Back on topic- in the unlikely event of a tornado hitting the City I guess they could be used.

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Simply no. The severity isn't there. The need for them isn't there. Lets not waste more money on crap the country doesn't need.

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We occasionally have tornadoes in Manitoba -- I have no personal experience of them, of course, but there was an F4 or F5 tornado a few years ago that touched down just 40 km west of Winnipeg, one of the strongest ever recorded in Canada, and we don't have sirens. There's a case that can be made that maybe we should, but I don't think it's even under discussion (could be wrong); in the UK, though, it would clearly be a waste of money and effort. While dangerous tornadoes are possible (someone mentioned 21 May 1950, for instance), they're so rare that I don't think the sirens would be doing anything but sitting there quietly for decades. And if they ever did go off, I wonder if people would even know what they were for. :p

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We have sirens in Appleby which are set off if the river's about to flood. They went off as recently as Thursday night. I guess they count?

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Well, with the lack of storms they are not needed. How manny tornados kill people in britan? As soon as there becomes more powerfull storms which could post a real threat on a regular basis then they would need to be put in. But at the moment no!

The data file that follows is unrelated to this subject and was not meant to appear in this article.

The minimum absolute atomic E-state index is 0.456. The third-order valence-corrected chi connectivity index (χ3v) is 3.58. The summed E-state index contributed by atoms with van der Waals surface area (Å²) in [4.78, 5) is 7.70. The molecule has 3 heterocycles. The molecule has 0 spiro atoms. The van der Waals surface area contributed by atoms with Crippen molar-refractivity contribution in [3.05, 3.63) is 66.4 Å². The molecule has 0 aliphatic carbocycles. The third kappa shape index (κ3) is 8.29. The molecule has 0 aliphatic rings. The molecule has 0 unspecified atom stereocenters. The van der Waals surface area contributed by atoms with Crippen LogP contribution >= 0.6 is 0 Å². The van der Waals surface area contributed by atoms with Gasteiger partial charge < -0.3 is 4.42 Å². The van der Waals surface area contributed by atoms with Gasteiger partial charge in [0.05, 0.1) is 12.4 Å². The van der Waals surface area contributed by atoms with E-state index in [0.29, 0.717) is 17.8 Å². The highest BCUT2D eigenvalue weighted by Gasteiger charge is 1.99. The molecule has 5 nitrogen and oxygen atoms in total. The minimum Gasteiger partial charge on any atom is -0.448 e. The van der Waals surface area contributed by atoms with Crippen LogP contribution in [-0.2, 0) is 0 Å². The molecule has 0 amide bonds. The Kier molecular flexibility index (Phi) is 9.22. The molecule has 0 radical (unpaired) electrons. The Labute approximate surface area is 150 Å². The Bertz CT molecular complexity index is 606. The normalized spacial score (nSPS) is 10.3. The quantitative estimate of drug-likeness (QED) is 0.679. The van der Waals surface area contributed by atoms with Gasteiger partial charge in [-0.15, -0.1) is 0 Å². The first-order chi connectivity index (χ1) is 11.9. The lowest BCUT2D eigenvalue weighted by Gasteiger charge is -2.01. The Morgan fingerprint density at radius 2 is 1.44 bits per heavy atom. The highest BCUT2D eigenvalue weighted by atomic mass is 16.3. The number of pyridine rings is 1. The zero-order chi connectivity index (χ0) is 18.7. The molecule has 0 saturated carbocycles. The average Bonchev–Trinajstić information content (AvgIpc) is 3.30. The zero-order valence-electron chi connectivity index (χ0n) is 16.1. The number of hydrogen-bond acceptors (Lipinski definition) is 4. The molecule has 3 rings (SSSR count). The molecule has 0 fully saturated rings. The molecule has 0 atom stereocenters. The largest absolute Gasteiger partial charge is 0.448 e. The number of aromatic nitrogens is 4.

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I was in Kaprun, Austria last August and one evening they had a MASSIVE thunderstorm and the heaviest

rain I'd ever seen. Then they set off their sirens (air raid siren sound)so it was all a bit scary!

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Isle of Man have emergency sirens, not particularly weather related, you are just told to 'go in, stay in and tune in' to the local radio stations to see what it's about, it could cover a nuclear accident somewhere (with various nuclear facilities just across the water) or whatever it may be, but we only hear them on test once a quarter, they are triggered via the emergency services radio system. I think there are 13 of them to cover 30x12 miles (or I suppose the main habitation areas of)

Just how may millions of sirens would be needed to cover the UK I hate to think, but would like £1 for each of them :D